David Claybourn Sports Views

David Claybourn Sports Views

  They’ll be running a 5K distance. But not against each other and using a virtual format to report their times.

  That’s apparently what’s going to happen with the Firecracker 5K race in Greenville that was scheduled for Saturday morning in Greenville. After Texas Gov. Greg Abbott issued an executive order limiting outdoor groups of 100 or more people in the state without special permission, the city’s fireworks display and Park Street parade were called off by Greenville mayor David Dreiling.

  The Firecracker 5K race won’t happen up and down Park Street as has been the past but the entrants are encouraged to run on their own and submit their time for a 3.1-mile distance with a photo on a runner’s app.   That’s according to race organizer Pam Vierus.

  Vierus said the runners have between July 4-11 to run the distance and submit their times. Medals will be awarded to the fastest three males and females in each of the age categories, plus to the first male and female finishers.

  This could get interesting as runners run on their own or with a small group of friends. Vierus suggested groups smaller than 10 runners. The runners will have to be self-motivated and run as fast as they can, not knowing how others in their age divisions are doing.

  The general rule in running is that you can usually run faster if you have competition pushing you.

  The weather conditions could be different for one runner as opposed to other, who contended with a stronger wind or some rain.

  But at least the race wasn’t called off.


  I’ve been enjoying watching the return of the Professional Golfers Association tour following a 91-day hiatus because of the pandemic. CBS and the Golf Channel did a great job of televising the Charles Schwab Challenge at Colonial in Fort Worth and the RBC Heritage at Hilton Head, S.C.

  Yeah, it’s different watching the players compete without a huge gallery of fans. It’s not the same when a golfer makes a 40-foot putt or chips in for a birdie from off the green and there’s no roar from a crowd.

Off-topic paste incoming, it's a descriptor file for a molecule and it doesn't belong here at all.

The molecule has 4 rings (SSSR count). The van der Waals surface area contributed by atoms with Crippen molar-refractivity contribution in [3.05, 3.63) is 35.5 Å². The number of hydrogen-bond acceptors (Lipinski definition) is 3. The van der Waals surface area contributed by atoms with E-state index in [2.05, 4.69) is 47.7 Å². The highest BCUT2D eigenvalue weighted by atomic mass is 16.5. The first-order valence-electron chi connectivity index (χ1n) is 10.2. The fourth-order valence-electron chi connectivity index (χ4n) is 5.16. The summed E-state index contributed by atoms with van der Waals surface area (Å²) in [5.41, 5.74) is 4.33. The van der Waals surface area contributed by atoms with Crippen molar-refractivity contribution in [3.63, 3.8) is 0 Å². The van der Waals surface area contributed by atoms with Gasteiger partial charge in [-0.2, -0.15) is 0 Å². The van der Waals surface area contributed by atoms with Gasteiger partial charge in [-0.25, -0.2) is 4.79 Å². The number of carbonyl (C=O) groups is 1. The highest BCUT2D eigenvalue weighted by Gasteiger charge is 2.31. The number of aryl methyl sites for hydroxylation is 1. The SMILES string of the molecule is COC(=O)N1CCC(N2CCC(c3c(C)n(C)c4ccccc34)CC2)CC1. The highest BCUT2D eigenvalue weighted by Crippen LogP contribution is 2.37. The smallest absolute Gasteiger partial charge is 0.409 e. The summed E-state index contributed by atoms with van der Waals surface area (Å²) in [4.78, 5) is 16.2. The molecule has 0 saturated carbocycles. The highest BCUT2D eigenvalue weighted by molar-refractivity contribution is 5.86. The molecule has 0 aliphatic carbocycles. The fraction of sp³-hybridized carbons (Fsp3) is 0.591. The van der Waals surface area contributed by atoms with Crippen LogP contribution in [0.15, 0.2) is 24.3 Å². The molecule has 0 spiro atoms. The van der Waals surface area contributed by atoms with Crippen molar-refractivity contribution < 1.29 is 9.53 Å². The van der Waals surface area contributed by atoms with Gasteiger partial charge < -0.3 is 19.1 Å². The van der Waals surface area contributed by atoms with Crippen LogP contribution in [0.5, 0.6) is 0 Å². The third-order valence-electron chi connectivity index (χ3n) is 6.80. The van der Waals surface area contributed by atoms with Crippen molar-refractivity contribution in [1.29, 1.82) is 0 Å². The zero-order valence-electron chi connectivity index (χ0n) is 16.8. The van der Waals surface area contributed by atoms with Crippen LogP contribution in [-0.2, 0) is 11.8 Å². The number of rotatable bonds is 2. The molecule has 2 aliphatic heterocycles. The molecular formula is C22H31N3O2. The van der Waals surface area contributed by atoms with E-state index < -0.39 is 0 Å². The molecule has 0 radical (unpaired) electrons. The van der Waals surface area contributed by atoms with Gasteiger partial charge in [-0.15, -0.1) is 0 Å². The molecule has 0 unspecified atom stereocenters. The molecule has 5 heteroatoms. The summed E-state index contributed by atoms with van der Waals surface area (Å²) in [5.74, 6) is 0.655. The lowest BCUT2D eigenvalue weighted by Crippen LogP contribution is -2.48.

But this isn’t anything new to the golfers who’ve played thousands of practice rounds without any fans or have played junior or high school tournaments with only their parents or a couple of friends watching.

  It’s not new to me either not to hear much crowd noise when watching a sporting event on TV. Sometimes I prefer the sound to be off.

  It’ll be interesting to watch baseball and other sports if they return to empty stadiums. But like the golfers, baseball, football and basketball players practice without fans. The true professional can be really focused on the sport with or without fans.


  I’ll miss watching Tarleton State compete against Texas A&M University-Commerce and other members of the Lone Star Conference in athletics. Tarleton was officially accepted on July 1 as a member of the NCAA Division I Western Athletic Conference.

  The Texans were in the NCAA Division II LSC from 1994-2020, claiming 36 LSC championships, nine LSC tournament championships and 14 NCAA regional titles across 14 sports. The Texans also won eight NCAA individual track and field championships under coach Pat Ponder, who previously coached at A&M-Commerce.

  Not only were the Texans very competitive on the playing field, but they brought a lot of spirit with them. Sometimes Tarleton was the only LSC team to bring cheerleaders with them to basketball games at the A&M-Commerce Field House. Their fans make a lot of noise!

  The Tarleton-A&M-Commerce rivalry was one of the best in the LSC, particularly in football and men’s basketball. Some of those games were classic and the winner usually claimed a conference championship.

  I hope this isn’t the last time I’ll see the Lions take on Tarleton in some kind of sport.

David Claybourn is sports editor of the Herald-Banner.

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